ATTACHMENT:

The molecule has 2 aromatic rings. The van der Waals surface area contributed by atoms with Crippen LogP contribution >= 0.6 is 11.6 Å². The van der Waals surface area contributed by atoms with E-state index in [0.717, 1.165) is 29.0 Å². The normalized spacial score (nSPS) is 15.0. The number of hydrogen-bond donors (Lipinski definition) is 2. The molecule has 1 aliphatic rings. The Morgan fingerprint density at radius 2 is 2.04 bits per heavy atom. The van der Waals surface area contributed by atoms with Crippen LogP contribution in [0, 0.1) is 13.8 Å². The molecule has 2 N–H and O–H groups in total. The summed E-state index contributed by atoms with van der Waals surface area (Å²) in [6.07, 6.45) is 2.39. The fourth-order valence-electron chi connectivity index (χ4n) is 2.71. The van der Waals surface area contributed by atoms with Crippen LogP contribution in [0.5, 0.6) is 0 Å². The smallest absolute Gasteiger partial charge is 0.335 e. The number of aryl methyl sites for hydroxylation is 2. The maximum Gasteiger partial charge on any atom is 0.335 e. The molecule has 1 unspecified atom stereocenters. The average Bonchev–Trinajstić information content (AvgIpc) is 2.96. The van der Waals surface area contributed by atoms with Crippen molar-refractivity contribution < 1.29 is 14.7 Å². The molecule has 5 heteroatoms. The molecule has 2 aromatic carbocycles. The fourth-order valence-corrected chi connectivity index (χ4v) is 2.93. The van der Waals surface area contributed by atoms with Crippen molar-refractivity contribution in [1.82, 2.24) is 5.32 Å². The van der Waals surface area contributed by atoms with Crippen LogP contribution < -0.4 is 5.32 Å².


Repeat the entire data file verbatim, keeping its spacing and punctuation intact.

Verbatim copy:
The molecule has 2 aromatic rings. The van der Waals surface area contributed by atoms with Crippen LogP contribution >= 0.6 is 11.6 Å². The van der Waals surface area contributed by atoms with E-state index in [0.717, 1.165) is 29.0 Å². The normalized spacial score (nSPS) is 15.0. The number of hydrogen-bond donors (Lipinski definition) is 2. The molecule has 1 aliphatic rings. The Morgan fingerprint density at radius 2 is 2.04 bits per heavy atom. The van der Waals surface area contributed by atoms with Crippen LogP contribution in [0, 0.1) is 13.8 Å². The molecule has 2 N–H and O–H groups in total. The summed E-state index contributed by atoms with van der Waals surface area (Å²) in [6.07, 6.45) is 2.39. The fourth-order valence-electron chi connectivity index (χ4n) is 2.71. The van der Waals surface area contributed by atoms with Crippen LogP contribution in [0.5, 0.6) is 0 Å². The smallest absolute Gasteiger partial charge is 0.335 e. The number of aryl methyl sites for hydroxylation is 2. The maximum Gasteiger partial charge on any atom is 0.335 e. The molecule has 1 unspecified atom stereocenters. The average Bonchev–Trinajstić information content (AvgIpc) is 2.96. The van der Waals surface area contributed by atoms with Crippen molar-refractivity contribution < 1.29 is 14.7 Å². The molecule has 5 heteroatoms. The molecule has 2 aromatic carbocycles. The fourth-order valence-corrected chi connectivity index (χ4v) is 2.93. The van der Waals surface area contributed by atoms with Crippen molar-refractivity contribution in [1.82, 2.24) is 5.32 Å². The van der Waals surface area contributed by atoms with Crippen LogP contribution < -0.4 is 5.32 Å².